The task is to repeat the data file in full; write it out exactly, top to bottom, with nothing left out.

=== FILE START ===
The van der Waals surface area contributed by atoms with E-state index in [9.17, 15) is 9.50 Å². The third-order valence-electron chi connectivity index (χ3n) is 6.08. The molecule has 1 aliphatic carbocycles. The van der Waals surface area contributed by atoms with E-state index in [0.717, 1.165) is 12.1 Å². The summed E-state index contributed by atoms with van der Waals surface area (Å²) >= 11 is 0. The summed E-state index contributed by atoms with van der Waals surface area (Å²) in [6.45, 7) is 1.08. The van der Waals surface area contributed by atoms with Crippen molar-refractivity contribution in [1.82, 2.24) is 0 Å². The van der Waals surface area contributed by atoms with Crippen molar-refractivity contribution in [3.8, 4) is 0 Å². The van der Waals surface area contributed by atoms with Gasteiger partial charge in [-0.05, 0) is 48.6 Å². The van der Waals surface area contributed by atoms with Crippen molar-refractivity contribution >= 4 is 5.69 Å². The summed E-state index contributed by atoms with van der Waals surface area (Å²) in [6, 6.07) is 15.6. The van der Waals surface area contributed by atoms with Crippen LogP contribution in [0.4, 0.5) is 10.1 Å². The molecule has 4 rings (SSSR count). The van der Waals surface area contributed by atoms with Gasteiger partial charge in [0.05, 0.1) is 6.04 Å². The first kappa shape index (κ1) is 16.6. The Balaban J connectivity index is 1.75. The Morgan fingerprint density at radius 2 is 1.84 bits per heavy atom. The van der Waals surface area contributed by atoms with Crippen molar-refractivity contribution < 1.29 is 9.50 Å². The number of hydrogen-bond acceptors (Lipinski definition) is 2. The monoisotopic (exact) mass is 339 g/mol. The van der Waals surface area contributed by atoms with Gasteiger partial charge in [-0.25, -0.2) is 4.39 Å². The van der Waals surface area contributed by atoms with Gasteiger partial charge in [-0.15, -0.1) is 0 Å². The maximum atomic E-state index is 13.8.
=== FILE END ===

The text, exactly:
The van der Waals surface area contributed by atoms with E-state index in [9.17, 15) is 9.50 Å². The third-order valence-electron chi connectivity index (χ3n) is 6.08. The molecule has 1 aliphatic carbocycles. The van der Waals surface area contributed by atoms with E-state index in [0.717, 1.165) is 12.1 Å². The summed E-state index contributed by atoms with van der Waals surface area (Å²) >= 11 is 0. The summed E-state index contributed by atoms with van der Waals surface area (Å²) in [6.45, 7) is 1.08. The van der Waals surface area contributed by atoms with Crippen molar-refractivity contribution in [1.82, 2.24) is 0 Å². The van der Waals surface area contributed by atoms with Crippen molar-refractivity contribution in [3.8, 4) is 0 Å². The van der Waals surface area contributed by atoms with Gasteiger partial charge in [-0.05, 0) is 48.6 Å². The van der Waals surface area contributed by atoms with Crippen molar-refractivity contribution >= 4 is 5.69 Å². The summed E-state index contributed by atoms with van der Waals surface area (Å²) in [6, 6.07) is 15.6. The van der Waals surface area contributed by atoms with Crippen LogP contribution in [0.4, 0.5) is 10.1 Å². The molecule has 4 rings (SSSR count). The van der Waals surface area contributed by atoms with Gasteiger partial charge in [0.05, 0.1) is 6.04 Å². The first kappa shape index (κ1) is 16.6. The Balaban J connectivity index is 1.75. The Morgan fingerprint density at radius 2 is 1.84 bits per heavy atom. The van der Waals surface area contributed by atoms with Crippen molar-refractivity contribution < 1.29 is 9.50 Å². The number of hydrogen-bond acceptors (Lipinski definition) is 2. The monoisotopic (exact) mass is 339 g/mol. The van der Waals surface area contributed by atoms with Gasteiger partial charge in [-0.25, -0.2) is 4.39 Å². The van der Waals surface area contributed by atoms with Gasteiger partial charge in [-0.15, -0.1) is 0 Å². The maximum atomic E-state index is 13.8.